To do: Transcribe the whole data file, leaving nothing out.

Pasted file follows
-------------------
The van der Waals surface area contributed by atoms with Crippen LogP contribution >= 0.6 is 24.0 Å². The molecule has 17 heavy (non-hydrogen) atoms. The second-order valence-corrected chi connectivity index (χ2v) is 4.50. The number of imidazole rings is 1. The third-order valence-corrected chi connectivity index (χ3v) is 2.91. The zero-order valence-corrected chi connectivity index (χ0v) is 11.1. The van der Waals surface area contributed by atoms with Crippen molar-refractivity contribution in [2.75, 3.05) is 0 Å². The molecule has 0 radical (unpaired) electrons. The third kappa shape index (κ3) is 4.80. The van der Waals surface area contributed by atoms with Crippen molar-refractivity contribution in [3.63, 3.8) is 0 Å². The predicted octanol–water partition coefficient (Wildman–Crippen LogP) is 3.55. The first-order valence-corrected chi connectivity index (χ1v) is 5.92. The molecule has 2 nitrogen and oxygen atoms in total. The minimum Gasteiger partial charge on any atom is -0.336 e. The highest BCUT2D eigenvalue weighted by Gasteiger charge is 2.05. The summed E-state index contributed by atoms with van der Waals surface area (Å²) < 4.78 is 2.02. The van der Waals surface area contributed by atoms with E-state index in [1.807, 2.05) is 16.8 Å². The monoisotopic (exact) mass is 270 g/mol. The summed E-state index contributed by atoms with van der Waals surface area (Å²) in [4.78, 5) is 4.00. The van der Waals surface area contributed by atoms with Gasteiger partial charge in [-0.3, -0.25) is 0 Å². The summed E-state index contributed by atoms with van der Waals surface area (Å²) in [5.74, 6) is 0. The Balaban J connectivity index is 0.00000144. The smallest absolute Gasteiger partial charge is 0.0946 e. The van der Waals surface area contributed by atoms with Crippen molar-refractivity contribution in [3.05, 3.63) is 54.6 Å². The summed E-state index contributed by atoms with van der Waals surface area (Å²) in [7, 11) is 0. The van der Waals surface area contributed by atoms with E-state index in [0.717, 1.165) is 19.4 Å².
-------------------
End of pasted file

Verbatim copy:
The van der Waals surface area contributed by atoms with Crippen LogP contribution >= 0.6 is 24.0 Å². The molecule has 17 heavy (non-hydrogen) atoms. The second-order valence-corrected chi connectivity index (χ2v) is 4.50. The number of imidazole rings is 1. The third-order valence-corrected chi connectivity index (χ3v) is 2.91. The zero-order valence-corrected chi connectivity index (χ0v) is 11.1. The van der Waals surface area contributed by atoms with Crippen molar-refractivity contribution in [2.75, 3.05) is 0 Å². The molecule has 0 radical (unpaired) electrons. The third kappa shape index (κ3) is 4.80. The van der Waals surface area contributed by atoms with Crippen molar-refractivity contribution in [3.63, 3.8) is 0 Å². The predicted octanol–water partition coefficient (Wildman–Crippen LogP) is 3.55. The first-order valence-corrected chi connectivity index (χ1v) is 5.92. The molecule has 2 nitrogen and oxygen atoms in total. The minimum Gasteiger partial charge on any atom is -0.336 e. The highest BCUT2D eigenvalue weighted by Gasteiger charge is 2.05. The summed E-state index contributed by atoms with van der Waals surface area (Å²) < 4.78 is 2.02. The van der Waals surface area contributed by atoms with E-state index in [1.807, 2.05) is 16.8 Å². The monoisotopic (exact) mass is 270 g/mol. The summed E-state index contributed by atoms with van der Waals surface area (Å²) in [4.78, 5) is 4.00. The van der Waals surface area contributed by atoms with Gasteiger partial charge in [-0.3, -0.25) is 0 Å². The summed E-state index contributed by atoms with van der Waals surface area (Å²) in [5.74, 6) is 0. The Balaban J connectivity index is 0.00000144. The smallest absolute Gasteiger partial charge is 0.0946 e. The van der Waals surface area contributed by atoms with Crippen molar-refractivity contribution in [3.05, 3.63) is 54.6 Å². The summed E-state index contributed by atoms with van der Waals surface area (Å²) in [7, 11) is 0. The van der Waals surface area contributed by atoms with E-state index in [0.717, 1.165) is 19.4 Å².